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Sexus/White Drive 7" (Sky Station SS5005)
Destroyer/Black Puppet Player 7" (Sky Station SS506)


Serious—or pathological—record collectors study the wantlists of collectors whose collections they assume to be better than theirs. Benitokage are legendary outside Japan to a very small group of people, but the name looms large with good reason: their 7"s were perennial top wants listed by a collector considered the grand-daddy of punk collecting. This “Euro,” is supposedly descended from royalty, or at least aristocracy, and he wants to own every punk record released before the arbitrary date of December 31, 1979. His wantlist was included in catalogs published by the top German punk dealer and his personal go-fer, Ingo Eitelbach. Eventually, Benitokage was crossed off the list, but the name lived on in the memories of a few collectors. At least that’s how I started seeking out the records. One problem: how the hell would anyone know the sleeveless sons of bitches upon by sight without being able to read Japanese? The answer is that no one would.

The second Benitokage 7" sat unsold for a while in the sale box of one New York City dealer. He eventually put it up on eBay and it sold for a relatively low price because he didn’t know what it was and said so in the listing. Even if someone had been searching for “Benitokage” (unlikely), the word appeared nowhere in the listing. I considered placing a bid simply due to the intrigue of an unknown Japanese record. But I didn’t bid. A year or two later, after putting 2 and 2 together several times and plumbing the depths of my notoriously unreliable memory, I figured out that the record had been Benitokage’s second 7". There’s some comfort in knowing that while the second one is perhaps the better record, at least I hadn’t missed out on the first one, which is rarer than sober salaryman in a Pachinko house.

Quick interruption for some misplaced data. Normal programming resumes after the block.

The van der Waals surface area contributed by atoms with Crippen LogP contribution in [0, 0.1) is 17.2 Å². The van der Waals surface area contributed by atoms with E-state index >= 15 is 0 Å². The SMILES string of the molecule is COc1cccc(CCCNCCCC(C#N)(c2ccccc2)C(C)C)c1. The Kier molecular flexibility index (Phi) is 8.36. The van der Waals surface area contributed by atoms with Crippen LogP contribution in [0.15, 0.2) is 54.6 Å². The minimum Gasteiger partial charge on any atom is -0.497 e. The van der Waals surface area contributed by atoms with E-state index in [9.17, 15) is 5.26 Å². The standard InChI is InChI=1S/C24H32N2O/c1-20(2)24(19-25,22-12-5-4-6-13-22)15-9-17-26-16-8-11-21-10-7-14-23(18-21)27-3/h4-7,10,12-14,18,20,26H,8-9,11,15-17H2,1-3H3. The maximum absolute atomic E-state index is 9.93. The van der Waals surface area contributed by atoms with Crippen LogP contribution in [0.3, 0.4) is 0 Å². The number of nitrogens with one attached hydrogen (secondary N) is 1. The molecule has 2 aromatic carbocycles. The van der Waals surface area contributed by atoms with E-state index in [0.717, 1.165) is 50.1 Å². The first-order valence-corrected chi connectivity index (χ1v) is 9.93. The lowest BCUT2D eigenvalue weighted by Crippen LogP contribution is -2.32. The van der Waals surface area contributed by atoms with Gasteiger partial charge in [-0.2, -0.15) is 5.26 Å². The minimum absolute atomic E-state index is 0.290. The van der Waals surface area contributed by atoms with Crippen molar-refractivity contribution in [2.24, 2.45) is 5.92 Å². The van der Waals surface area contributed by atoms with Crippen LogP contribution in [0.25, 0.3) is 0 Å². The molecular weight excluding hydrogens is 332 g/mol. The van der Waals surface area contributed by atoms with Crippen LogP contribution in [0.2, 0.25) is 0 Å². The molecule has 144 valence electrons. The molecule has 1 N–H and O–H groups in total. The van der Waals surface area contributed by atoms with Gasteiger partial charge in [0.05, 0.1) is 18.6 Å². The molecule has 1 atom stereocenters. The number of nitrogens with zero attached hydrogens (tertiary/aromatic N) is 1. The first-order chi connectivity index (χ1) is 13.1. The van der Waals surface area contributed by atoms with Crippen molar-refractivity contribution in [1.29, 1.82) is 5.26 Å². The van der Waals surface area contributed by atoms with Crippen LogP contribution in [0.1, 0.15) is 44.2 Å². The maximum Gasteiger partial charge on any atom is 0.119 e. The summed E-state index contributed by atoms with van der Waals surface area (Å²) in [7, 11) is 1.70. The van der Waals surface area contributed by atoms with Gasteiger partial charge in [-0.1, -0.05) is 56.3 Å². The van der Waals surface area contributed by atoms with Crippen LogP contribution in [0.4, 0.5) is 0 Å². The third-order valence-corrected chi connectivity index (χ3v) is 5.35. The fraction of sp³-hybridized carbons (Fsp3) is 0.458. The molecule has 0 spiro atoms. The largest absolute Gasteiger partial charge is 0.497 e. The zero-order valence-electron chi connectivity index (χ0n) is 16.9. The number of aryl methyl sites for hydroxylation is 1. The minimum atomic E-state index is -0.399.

Like many early Japanese punk records, Benitokage’s first 7", “Sexus,” was recorded live. It begins with a claustrophobic and rambling guitar intro, but the song becomes a poppish psych/glam jam. In short, it isn’t punk rock. But it’s proto-punk for sure. On first listen, the guitar leads seem improvised, but with repeated listens, the songs become more cohesive and rewarding. The one English word I can pick out in the lyrics is “violence.” The guitar playing is aggressive, but the music isn’t heavy. On “White Drive,” the repetitive and simple bassline and drums keep the song moving forward and serve as a decisive counterpoint to the meandering guitar work. The word benitokage translates to “red lizard” or “rouge lizard,” Marc Bolan and David Bowie are among their acknowledged influences, and the back-up vocals on “Sexus” strike me as glammy. I did find early band photos online in which they’re dressed in rather effeminate outfits. The band started in ’72, so the glam influence comes as no surprise, but some of the members had been playing music together even earlier. Theses two songs were recorded in October ‘76, the same month the first Damned record was released, and this record was released in ’77. Other influences were Brian Eno, Jim Morrison, Donovan, Ian Hunter, and Graham Nash.